Swimming is not Recommended at 11 State Beaches


Terry Trueblood Lake in Iowa City

Josie Taylor | July 19, 2022

Swimming is not recommended at 11 state park beaches in Iowa because of high bacterial levels, according to the Iowa Department of Natural Resources.

One beach closed completely this year as a precaution after a swimmer was infected by a ”brain eating amoeba”.

Officials at Iowa’s Department of Natural Resources collect weekly samples of the state-owned swimming beaches each summer to determine if the public is at risk of contracting waterborne diseases if they go into the water. DNR works with many health and management agencies to alert the public about unsafe water.

This is not the first year this has happened. In 2021, 24 of the 38 DNR-monitored beaches recorded swim advisories over the summer. There were a total of 88 E. coli advisories and 23 microcystin advisories across the affected beaches. 

Climate change created unpredictability in rainfall, impacts crops


Via Pexels

Grace Smith | July 18, 2022

State Climatologist Justin Glisan said storms in Iowa are hitting smaller areas with more intensity and an increase in rainfall with unpredictable patterns. Iowa’s humidity levels have 13 percent more atmospheric moisture than 35 years ago, according to the Iowa Department of Natural Resources. As the climate warms, water vapor in the air will continue to increase, which creates an imbalance in soil moisture for crops.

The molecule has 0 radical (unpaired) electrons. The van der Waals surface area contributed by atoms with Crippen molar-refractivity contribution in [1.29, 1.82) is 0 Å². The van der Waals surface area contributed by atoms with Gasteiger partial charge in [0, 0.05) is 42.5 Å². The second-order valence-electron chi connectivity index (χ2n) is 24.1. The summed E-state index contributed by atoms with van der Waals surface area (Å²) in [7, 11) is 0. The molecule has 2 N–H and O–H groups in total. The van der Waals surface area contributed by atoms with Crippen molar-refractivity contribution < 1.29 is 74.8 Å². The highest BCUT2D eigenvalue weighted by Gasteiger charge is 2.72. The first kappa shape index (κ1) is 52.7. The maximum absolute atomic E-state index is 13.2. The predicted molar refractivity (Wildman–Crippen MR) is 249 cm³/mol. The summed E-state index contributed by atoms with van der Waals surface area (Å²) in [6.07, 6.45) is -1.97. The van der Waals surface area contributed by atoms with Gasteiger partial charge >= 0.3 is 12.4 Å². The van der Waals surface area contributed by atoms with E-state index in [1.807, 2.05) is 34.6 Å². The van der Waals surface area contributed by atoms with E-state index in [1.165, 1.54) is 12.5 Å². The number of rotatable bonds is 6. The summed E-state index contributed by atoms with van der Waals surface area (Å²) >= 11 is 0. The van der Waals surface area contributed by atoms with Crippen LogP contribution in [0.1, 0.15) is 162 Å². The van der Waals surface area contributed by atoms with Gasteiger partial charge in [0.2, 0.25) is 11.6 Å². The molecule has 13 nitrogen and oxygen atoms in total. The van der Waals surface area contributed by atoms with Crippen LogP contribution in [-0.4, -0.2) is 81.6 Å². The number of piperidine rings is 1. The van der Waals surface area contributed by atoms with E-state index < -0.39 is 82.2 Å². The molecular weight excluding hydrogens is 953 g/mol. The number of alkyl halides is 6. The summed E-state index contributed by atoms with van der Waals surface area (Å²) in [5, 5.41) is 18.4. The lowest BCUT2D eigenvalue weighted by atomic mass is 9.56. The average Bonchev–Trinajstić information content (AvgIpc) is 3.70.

Although there has been an increase in water vapor with the presence of climate change, July has been extremely dry, and trends show April and October as wetter months this year. This trend and the below-average rainfall during dry months create lessened crop production, which Iowa saw in May when spring planting conditions were not optimal. 

This year, unlike some past dry years, topsoil and subsoil are labeled “adequate” in moisture, to help crops continue to grow during dry months like July.

With the condition of the soil and projected trends, Glisan said the 2060s and 2070s are when precipitation severity catches up to climbing temperatures. So, innovations in agriculture technology and increased rainfall are aiding crops and increasing yields.

Iowa dairy farmer fined for massive leak in manure container


Via Flickr

Grace Smith | July 8, 2022

Last week, the Iowa Department of Natural Resources (DNR) fined farmer Terry Van Maanen $10,000, the most the DNR can charge, for ignoring signs of a leak in a manure digester. In January, the facility in northwest Iowa that captures gaseous fuel from cow manure began filling up. The DNR said it was noted there was a drop in levels by five feet, but no investigation arose from the level drop. Then, in February, the manure digester, operated by a Colorado-based company named Gevo, leaked 376,000 gallons of manure water into nearby creeks near Rock Valley, Iowa.